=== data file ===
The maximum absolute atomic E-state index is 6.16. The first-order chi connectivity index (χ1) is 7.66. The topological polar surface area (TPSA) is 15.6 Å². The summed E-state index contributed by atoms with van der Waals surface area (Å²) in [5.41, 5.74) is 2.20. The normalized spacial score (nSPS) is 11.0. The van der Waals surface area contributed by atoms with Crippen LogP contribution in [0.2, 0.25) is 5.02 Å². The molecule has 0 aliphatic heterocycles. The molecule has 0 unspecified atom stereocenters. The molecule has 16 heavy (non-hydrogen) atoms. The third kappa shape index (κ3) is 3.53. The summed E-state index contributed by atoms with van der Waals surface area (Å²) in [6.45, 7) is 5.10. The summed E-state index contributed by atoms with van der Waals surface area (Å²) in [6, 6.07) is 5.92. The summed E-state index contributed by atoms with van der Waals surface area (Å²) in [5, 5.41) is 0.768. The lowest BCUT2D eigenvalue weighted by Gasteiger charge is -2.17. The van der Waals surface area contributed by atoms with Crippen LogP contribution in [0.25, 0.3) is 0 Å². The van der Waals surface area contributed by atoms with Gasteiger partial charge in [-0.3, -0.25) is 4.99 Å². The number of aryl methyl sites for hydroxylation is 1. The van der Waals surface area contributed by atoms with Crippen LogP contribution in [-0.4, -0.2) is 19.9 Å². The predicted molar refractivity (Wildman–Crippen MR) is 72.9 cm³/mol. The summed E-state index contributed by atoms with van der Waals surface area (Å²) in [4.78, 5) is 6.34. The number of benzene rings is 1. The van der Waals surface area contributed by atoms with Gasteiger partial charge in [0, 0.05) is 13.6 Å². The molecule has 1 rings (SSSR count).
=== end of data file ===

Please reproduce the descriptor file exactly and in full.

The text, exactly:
The maximum absolute atomic E-state index is 6.16. The first-order chi connectivity index (χ1) is 7.66. The topological polar surface area (TPSA) is 15.6 Å². The summed E-state index contributed by atoms with van der Waals surface area (Å²) in [5.41, 5.74) is 2.20. The normalized spacial score (nSPS) is 11.0. The van der Waals surface area contributed by atoms with Crippen LogP contribution in [0.2, 0.25) is 5.02 Å². The molecule has 0 aliphatic heterocycles. The molecule has 0 unspecified atom stereocenters. The molecule has 16 heavy (non-hydrogen) atoms. The third kappa shape index (κ3) is 3.53. The summed E-state index contributed by atoms with van der Waals surface area (Å²) in [6.45, 7) is 5.10. The summed E-state index contributed by atoms with van der Waals surface area (Å²) in [6, 6.07) is 5.92. The summed E-state index contributed by atoms with van der Waals surface area (Å²) in [5, 5.41) is 0.768. The lowest BCUT2D eigenvalue weighted by Gasteiger charge is -2.17. The van der Waals surface area contributed by atoms with Crippen LogP contribution in [0.25, 0.3) is 0 Å². The van der Waals surface area contributed by atoms with Gasteiger partial charge in [-0.3, -0.25) is 4.99 Å². The number of aryl methyl sites for hydroxylation is 1. The van der Waals surface area contributed by atoms with Crippen LogP contribution in [-0.4, -0.2) is 19.9 Å². The predicted molar refractivity (Wildman–Crippen MR) is 72.9 cm³/mol. The summed E-state index contributed by atoms with van der Waals surface area (Å²) in [4.78, 5) is 6.34. The number of benzene rings is 1. The van der Waals surface area contributed by atoms with Gasteiger partial charge in [0, 0.05) is 13.6 Å². The molecule has 1 rings (SSSR count).